(CNSNews.com) - A campaign is underway to have God represented on the new World War II Memorial in Washington, D.C. "In this beautiful memorial ... there is not one reference to God, not one reference to prayer, not one reference to faith, not one reference to religion," Rev. Patrick Mahoney of the Christian Defense Coalition said this week in launching the national effort.
"I do not think that we are stretching history to say that one of the critical factors in winning the war against Germany and Japan was the collective faith of our people and our leaders," Mahoney said.
The American Battle Monuments Commission (AMBC) issued a response on behalf of the National Park Service that stated, "We are proud of how the memorial honors the unity, courage and sacrifice of the American people during the Second World War."
Mahoney said he finds it troubling that none of the quotations inscribed on the walls of the memorial mention God, faith, prayer or religion despite the fact that the speeches from which the quotations were pulled did contain frequent religious references.
According to the ABMC release, "The inclusion or exclusion of religious references was never an issue, nor was it ever discussed."
Rob Boston of American United for Separation of Church and State said he doubted "there was some kind of conspiracy to slight religion."
Mahoney said he was willing to give the designers of the World War II Memorial "the benefit of the doubt" regarding any intentional exclusion of religious references. But such references to faith and God do exist in the Lincoln Memorial, the Washington Monument and the Jefferson Memorial, prompting Mahoney to wonder whether "we are seeing a rewriting of American history" with the most recent project.
However, "a war memorial must include everyone who fought in the war," Boston said, and references to God might divide Americans along religious lines.
As part of the group's demonstration, Mahoney left posters at the memorial highlighting the references to God and faith contained in the speeches that are cited on the monument.
He also announced the group's plan to lobby the World War II Memorial committee and the National Park Service to add a plaque at the memorial recognizing God's influence on warring nations.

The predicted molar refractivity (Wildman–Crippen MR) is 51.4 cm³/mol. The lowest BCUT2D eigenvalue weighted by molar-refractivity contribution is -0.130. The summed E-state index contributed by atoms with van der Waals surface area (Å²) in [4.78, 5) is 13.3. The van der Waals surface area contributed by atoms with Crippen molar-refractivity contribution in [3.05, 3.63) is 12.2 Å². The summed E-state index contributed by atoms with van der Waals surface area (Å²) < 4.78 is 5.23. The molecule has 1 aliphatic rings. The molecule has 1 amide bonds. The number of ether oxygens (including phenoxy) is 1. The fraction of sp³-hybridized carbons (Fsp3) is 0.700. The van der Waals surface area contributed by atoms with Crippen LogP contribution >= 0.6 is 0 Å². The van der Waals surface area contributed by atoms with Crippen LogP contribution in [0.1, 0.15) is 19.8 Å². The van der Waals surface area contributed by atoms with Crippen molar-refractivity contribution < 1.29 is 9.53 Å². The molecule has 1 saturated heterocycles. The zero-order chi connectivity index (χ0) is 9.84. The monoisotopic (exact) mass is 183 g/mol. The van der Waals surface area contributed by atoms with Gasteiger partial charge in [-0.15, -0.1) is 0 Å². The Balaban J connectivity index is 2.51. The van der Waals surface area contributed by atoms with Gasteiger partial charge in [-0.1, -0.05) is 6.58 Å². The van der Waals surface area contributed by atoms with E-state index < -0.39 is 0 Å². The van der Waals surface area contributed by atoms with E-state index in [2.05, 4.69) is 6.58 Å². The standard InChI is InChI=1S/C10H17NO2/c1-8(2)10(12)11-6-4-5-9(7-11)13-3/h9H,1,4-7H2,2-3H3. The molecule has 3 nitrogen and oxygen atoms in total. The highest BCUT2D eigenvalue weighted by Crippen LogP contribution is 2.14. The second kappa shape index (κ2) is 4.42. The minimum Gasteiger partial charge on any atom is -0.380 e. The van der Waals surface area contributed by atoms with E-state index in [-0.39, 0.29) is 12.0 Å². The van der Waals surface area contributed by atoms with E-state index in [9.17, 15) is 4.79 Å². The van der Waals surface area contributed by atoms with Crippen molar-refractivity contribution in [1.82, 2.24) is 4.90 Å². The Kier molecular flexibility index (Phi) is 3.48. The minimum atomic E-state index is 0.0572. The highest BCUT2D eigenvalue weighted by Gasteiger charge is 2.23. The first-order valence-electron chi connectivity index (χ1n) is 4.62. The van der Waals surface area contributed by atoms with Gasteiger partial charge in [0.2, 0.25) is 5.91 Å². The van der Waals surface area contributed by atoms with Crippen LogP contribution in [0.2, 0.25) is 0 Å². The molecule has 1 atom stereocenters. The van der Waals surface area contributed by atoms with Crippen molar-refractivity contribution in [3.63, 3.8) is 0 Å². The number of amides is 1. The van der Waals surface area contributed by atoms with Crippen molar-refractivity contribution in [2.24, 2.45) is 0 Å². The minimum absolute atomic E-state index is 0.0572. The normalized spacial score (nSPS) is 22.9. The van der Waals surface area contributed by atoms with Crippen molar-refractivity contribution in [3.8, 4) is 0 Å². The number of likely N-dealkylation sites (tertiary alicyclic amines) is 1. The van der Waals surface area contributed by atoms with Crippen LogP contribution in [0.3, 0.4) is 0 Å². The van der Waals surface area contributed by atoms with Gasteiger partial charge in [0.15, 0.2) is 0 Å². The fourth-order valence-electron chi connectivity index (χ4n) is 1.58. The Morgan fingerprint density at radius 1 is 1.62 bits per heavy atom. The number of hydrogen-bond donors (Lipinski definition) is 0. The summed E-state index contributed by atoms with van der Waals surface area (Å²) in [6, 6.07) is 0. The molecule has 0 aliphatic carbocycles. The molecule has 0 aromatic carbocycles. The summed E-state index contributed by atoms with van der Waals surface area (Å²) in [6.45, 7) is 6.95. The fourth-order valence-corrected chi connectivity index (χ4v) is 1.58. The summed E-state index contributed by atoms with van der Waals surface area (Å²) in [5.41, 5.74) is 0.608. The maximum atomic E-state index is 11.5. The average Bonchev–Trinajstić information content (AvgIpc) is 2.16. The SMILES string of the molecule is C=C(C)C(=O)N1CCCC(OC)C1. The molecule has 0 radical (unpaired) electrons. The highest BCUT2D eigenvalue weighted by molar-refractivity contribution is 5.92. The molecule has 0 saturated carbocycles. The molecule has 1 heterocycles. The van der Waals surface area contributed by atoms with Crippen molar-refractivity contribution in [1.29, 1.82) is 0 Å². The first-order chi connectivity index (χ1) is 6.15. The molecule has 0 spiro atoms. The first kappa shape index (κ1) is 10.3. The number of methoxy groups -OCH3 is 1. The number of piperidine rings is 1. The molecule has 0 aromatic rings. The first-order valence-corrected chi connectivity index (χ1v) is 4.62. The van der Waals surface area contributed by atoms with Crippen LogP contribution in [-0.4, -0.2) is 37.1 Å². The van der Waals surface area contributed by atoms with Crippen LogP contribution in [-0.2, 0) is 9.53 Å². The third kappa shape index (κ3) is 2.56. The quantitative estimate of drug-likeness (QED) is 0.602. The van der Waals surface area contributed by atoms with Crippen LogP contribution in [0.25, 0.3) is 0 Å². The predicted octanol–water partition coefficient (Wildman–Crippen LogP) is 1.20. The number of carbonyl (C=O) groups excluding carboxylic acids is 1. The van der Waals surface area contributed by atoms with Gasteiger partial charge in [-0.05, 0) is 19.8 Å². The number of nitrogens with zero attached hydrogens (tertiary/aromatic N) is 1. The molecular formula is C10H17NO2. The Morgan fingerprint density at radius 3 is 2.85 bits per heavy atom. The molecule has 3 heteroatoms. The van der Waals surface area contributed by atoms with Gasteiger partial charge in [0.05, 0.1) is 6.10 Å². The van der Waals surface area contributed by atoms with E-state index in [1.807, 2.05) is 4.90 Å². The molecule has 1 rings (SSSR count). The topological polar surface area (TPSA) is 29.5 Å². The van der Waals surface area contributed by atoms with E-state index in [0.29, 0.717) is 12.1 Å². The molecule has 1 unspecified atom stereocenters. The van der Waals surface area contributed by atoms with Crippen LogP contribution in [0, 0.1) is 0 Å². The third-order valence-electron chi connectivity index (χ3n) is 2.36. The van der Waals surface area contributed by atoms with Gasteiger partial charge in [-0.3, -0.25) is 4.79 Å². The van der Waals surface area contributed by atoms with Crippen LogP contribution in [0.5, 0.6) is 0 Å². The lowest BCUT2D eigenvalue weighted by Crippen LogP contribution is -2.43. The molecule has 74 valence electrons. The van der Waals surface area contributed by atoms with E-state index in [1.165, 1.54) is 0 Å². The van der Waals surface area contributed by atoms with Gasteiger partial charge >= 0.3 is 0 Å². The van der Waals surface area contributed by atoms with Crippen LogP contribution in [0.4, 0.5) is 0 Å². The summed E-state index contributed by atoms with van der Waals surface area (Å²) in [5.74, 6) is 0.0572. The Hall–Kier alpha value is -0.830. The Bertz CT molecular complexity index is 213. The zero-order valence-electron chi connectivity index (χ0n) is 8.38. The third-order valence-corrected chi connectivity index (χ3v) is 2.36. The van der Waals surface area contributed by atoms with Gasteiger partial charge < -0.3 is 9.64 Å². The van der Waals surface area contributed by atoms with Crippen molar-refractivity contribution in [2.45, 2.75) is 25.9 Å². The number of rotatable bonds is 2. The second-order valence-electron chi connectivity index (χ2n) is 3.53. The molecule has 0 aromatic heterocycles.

The proposed plaque features a quotation from Gen. Douglas MacArthur that reads, "Let us pray that peace be now restored to the world and that God will preserve it always."
Mahoney said his group will not rest "until we see this quote here at the World War II Memorial." However, the response from ABMC isn't encouraging.
"The values and principles upon which our nation was founded are appropriately reflected within the World War II Memorial," the commission's release stated. "The memorial is complete - it needs no additions."
Mahoney said he believes the united faith of Americans cannot be overstated in terms of how it helped win World War II. The memorial, he added, also needs to include the religious references that American leaders invoked during the World War II era
Asked if the reference to God would offend some visitors, Mahoney said, "I don't know who could possibly ... be upset by it."
"This is an historical fact," he said. "This is not a group of evangelical Christians or religious zealots trying to impose their will on memorials around the country. This is a call for a fair assessment of the role of faith and religion within the public square."
Quotations like the one uttered by MacArthur are in line with the other inscriptions on the World War II Memorial, according to Mahoney. "We're not putting a Bible verse up there. We're not putting a cross up there," he said.
Islamic and Jewish leaders also support his plan, according to Mahoney, who said he would seek their input in discussions with the National Park Service.
Retired Army 1st Lt. Frank Farrell, a World War II veteran visiting the memorial Tuesday, said he supports the group's efforts to have references to God included on the memorial. "Why should they change history?" he asked.
Farrell said part of the reason he visited the memorial today was to check out rumors he had heard from friends that Roosevelt's now famous "Day of Infamy" speech was edited to exclude "so help us God" from the speech.
It turns out that Roosevelt's speech inscribed on the memorial did not include a reference to God, but not because it was edited out of the excerpt. The portion of the speech taken for the memorial was similar to another part in which Roosevelt said, "So help us God." The similarities between the two sections of the speech have led many people to assume that the speech was edited.
Farrell's wife, Rose Mary, said she didn't buy the argument that a reference to God would offend some visitors. "Some guy sitting on his (posterior) in Washington decided, 'don't put God in, you'll offend somebody,'" she said. "But I want to know, who are they offending?"